Clustering is also commonly known as unsupervised learning (Garg ;Sharma, 2013). It is considered similar to classification with the exception that it does not have predefined group sets. Instead, the group is defined by the data itself. For instance, in a supermarket, there are various details like purchase amount, job and age. Age and job can be grouped against percentage separately to be able to make significant business decision that will target a particular group.
Outlier or anomaly detection means observing data items in the set that fail to match an anticipated behavior or pattern (Garg ; Sharma, 2013). Anomalies offer actionable and critical information. This can be used in various domains like fraud detection, system health monitoring and intrusion detection among others. In statistics, these anomalies can be useful or non-useful. It is important to find out if these have meaning in various situations.
Under classification, there are various techniques such as the Bayesian classification, decision tree and Neural Networks that are very useful in data mining. The table below illustrates a comparison of the algorithms in classification and the decision-tree algorithms.
Algorithm Pros Cons
Decision Tree • It offers fast outcomes in the classification of unknown records.
• It is able to manage both discrete and continuous data.
• It operates well with the attributes that are redundant
• It also performs well with data that is numeric.
• It does not necessitate preparation technique such as normalization. • It offers results that are prone to error whenever several classes are used.
• It cannot predict values of continuous class features.
• Any small change in the data can alter the decision tree.
• The unrelated and unimportant attributes can negatively affect the construction of the decision tree (Wang, 2013).

Naïve Bayesian • If offers high level of speed and accuracy on voluminous database.
• It is very easy to comprehend.
• It can effectively manage streaming data.
• It has minimum rate of error when compared to other classifiers.
• It is also able to manage both discrete and real values.
It adopts independence of various features. Therefore, it offers less accuracy.
Neural Networks. • They have very high lenience to noisy data.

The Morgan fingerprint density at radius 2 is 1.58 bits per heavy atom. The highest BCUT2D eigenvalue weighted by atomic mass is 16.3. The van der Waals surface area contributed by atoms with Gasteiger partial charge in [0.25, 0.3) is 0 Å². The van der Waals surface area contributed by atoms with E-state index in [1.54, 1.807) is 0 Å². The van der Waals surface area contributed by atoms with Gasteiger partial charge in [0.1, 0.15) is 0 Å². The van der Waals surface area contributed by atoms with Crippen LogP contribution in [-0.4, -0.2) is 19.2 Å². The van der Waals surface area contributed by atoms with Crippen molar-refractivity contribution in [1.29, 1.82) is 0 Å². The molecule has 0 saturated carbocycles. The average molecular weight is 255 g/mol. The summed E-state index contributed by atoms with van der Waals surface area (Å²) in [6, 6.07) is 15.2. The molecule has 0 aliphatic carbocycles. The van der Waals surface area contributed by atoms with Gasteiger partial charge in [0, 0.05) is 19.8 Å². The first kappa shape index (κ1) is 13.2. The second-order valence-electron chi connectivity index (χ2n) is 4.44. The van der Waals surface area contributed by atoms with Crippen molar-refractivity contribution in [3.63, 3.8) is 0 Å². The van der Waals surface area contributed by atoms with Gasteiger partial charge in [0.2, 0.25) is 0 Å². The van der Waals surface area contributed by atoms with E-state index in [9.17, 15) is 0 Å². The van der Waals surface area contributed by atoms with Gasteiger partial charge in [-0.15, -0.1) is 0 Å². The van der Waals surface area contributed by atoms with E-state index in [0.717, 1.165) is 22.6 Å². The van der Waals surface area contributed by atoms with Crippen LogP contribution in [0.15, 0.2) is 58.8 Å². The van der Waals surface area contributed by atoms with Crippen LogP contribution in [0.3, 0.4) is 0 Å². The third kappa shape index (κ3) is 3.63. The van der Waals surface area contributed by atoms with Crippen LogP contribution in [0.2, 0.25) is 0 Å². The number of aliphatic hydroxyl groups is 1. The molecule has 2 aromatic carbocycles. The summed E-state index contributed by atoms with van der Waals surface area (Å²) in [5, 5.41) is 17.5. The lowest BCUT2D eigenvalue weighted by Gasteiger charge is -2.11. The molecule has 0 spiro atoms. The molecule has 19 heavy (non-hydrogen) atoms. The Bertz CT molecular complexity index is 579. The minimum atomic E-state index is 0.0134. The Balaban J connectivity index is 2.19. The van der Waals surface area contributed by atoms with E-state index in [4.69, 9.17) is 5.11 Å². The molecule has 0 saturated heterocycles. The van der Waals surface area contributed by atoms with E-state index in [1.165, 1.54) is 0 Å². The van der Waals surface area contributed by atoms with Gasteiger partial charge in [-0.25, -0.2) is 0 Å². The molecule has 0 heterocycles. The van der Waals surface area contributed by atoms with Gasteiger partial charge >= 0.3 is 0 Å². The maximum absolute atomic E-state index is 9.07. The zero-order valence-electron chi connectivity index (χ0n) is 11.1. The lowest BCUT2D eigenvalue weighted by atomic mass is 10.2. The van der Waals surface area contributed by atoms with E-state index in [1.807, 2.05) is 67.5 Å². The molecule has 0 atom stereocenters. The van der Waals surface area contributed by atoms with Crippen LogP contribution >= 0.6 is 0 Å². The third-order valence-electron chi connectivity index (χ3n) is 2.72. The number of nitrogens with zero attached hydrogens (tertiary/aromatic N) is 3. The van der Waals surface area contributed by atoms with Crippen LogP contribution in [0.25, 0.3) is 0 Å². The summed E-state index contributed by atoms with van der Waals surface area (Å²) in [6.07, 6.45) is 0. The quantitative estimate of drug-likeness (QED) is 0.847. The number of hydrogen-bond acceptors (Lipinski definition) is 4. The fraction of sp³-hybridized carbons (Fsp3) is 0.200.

• They can categorize patterns even without training.
• They are best-suitable for data that is continuous. • They have very poor ability to interpret.
• They need longer periods of training.
Source: Garg, S., ; Sharma, A. K. (2013). Comparative Analysis of Various Data Mining Techniques on Educational Datasets. International Journal of Computer Applications, 74(5).
Comparison between the Decision Tree Algorithms
Algorithm Pros Cons
C4.5 • Makes use of data that is continuous.
• It enhances the computational efficiency.
• It avoids excess fitting of data.
• It manages training data that have numeric and missing values. • It necessitates that the target attribute should only have discrete values.
CART • It is considered non-parametric.
• It can easily handle the outliers.
• It does not require advanced variable selection. • It may not have a stable decision tree.
• It can only split by a single variable.

J48 • It is able to manage both numeric and nominal values.
• It is able to handle missing values.
Garg, S., ; Sharma, A. K. (2013). Comparative Analysis of Various Data Mining Techniques on Educational Datasets. International Journal of Computer Applications, 74(5).
Current and Prospective Legal Issues
With the rate at which technology is advancing, the laws that safeguard against abuses may fail to keep up. However, certain current laws apply to particular situations. After the 9/11 attack, the US felt the urgent need to ensure security for the nation and at the same time protect privacy for individuals (Cook ; Cook, 2013). These two may not be achieved together. One of the laws protecting people is the Fair Credit Reporting Act (Cook ; Cook, 2013). Various individuals have raised concerns about the use of credit cards online because of the fear of information theft. The credit history can also be easily obtained. With the increasing rate of data mining, customers fear that their credit history and credit information will become more susceptible (Cook ; Cook, 2013). This Act was passed to prevent inaccurate or false information about people’s credit report from being released. This means that companies need to adhere to the FCRA laws or face possible law suits.
Another law protecting individuals’ right is the Right to Financial Act (Cook ; Cook, 2013). This safeguards people’s financial information. It requires various organizations like banks and credit card firms to follow certain procedures before giving any information to the Federal Agency. Even though most people would want to have their financial information private, the increasing rate of data mining techniques and advancements may challenge this privacy act.
Current and Prospective Ethical Issues
The use of personal data by companies spurs major ethical implications. Most organizations are faced with an ethical quandary about whether they should make individuals aware that their personal information is stored to enable prospective data mining (Cook & Cook, 2013). By granting people the option to have their data deleted from the system, the company may lose competitive advantage in the market. It is important for firms to determine whether the lack of concern for ethics will result into reduced good will from customers or suffer from counterattack from these consumers. Data mining can also promote discrimination of people in relation to religious orientations, sex and race (Milne, 2000). This is both illegal and unethical.